Perhaps there are many readers of this article, who may have perused and shuddered at the famous tale of the “Iron Shroud.” You may remember that the victim, immured in the walls of a dungeon, lighted by seven windows, finds that each successive day of his imprisonment, one of the windows disappears forever. There are first seven, then six, then five, then four, then three, then two, then but one—dim and shadowy;—and then the night-black darkness that prefigures the formless gloom of the Shadow of Death. And through the thick darkness booms, hour after hour, the abysmal tones of a giant bell, announcing to the victim the incessant approach of the fearful midnight when the walls shall crush his bones to shapelessness. No one ever read that tale of the Castle of Tolfi without experiencing such horrors as make the flesh creep. Yet the agony therein depicted by a cunning writer is, after all, but a very slight exaggeration of the torture to which condemned criminals are periodically subjected in our prisons—not for seven days, forsooth, but for one hundred. This is the mercy of the law! – to compel the wretched victim to await the slow but inevitable approach of the grimmest and most ignominious of deaths for one hundred days. Fancy the ghastly mental computation of time which he must make to his own heart— “ninety-nine—ninety-eight—ninety-seven—ninety-six—ninety-five,” until at last the allotment of life is reduced to a miserable seven days, as frightfully speedy as those of the Man in the Iron Shroud. And then the black scaffold with the blacker mystery below the drop, the sea of curious and unsympathetic faces, the moment of supreme suspense after his eyes are veiled from the light of the world by the sable hood. But this pyramid of agony is not absolutely complete until apexed by the vision of a fragile rope, the sudden hush of horror, and the bitterest period of agony twice endured. It is cruel folly to assert that because the criminal be ignorant, uneducated, phlegmatic, unimaginative, he is incapable of acutely feeling the torture of hideous suspense. That was asserted, nevertheless, and frequently asserted yesterday, by spectators of the execution. We did not think so. The victim was young and strong, a warm-blooded, passionate boy, with just that coarse animal vitality which makes men cling most strongly to life, as a thing to be enjoyed in the mere fact of possession—he mere ability to hear, see, feel.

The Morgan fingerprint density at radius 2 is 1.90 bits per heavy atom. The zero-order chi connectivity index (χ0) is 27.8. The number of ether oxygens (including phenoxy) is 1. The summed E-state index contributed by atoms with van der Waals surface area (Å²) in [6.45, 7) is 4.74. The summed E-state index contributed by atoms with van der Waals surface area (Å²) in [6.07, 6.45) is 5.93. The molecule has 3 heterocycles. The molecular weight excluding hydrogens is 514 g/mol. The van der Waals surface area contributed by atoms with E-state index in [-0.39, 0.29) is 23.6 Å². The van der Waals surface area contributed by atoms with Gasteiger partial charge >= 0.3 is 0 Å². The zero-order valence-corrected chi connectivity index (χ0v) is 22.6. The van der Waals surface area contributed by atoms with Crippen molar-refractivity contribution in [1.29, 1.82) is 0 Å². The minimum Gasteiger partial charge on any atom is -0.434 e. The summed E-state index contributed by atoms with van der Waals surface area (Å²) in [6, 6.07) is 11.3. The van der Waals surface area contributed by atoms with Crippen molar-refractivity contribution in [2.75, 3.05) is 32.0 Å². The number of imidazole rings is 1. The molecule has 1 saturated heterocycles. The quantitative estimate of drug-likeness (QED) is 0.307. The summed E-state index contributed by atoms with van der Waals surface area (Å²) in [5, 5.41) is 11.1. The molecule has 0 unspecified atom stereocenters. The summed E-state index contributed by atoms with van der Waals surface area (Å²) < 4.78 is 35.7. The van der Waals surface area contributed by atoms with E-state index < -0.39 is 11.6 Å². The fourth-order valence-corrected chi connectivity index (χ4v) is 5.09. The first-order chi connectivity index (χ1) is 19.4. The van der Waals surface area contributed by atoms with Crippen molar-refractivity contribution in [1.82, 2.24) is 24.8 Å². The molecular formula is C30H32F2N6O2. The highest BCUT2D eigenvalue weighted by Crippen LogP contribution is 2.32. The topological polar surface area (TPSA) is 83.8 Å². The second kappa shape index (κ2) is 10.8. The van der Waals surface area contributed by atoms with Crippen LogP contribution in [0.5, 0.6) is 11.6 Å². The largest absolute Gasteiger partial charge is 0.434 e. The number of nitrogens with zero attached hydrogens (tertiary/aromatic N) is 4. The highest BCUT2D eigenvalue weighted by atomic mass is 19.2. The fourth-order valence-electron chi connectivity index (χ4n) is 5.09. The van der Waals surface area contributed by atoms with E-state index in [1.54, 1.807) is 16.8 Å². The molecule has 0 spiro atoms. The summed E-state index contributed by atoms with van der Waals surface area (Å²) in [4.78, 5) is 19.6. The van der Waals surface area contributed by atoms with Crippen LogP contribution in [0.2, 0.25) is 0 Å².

The incidents of the prisoner’s jail life during the last week—how he ate, drank, smoked, talked—might be very fully dwelt on as matters of strictly local interest, but may be briefly dismissed in these columns. There is, however, one story connected with that jail-life too strange and peculiar to be omitted. It seems that young Murphy learned to entertain a special affection for Tom Hellriggle, a Deputy Sheriff of Montgomery County, who had attended him kindly since his removal from the jail-room to a cell on the third floor, which opened in the rear of the scaffold. One night recently. Murphy said to Hellriggle, confidentially: “I knew I was going to be hanged, long ago. Do you know that I knew it before I was sentenced?”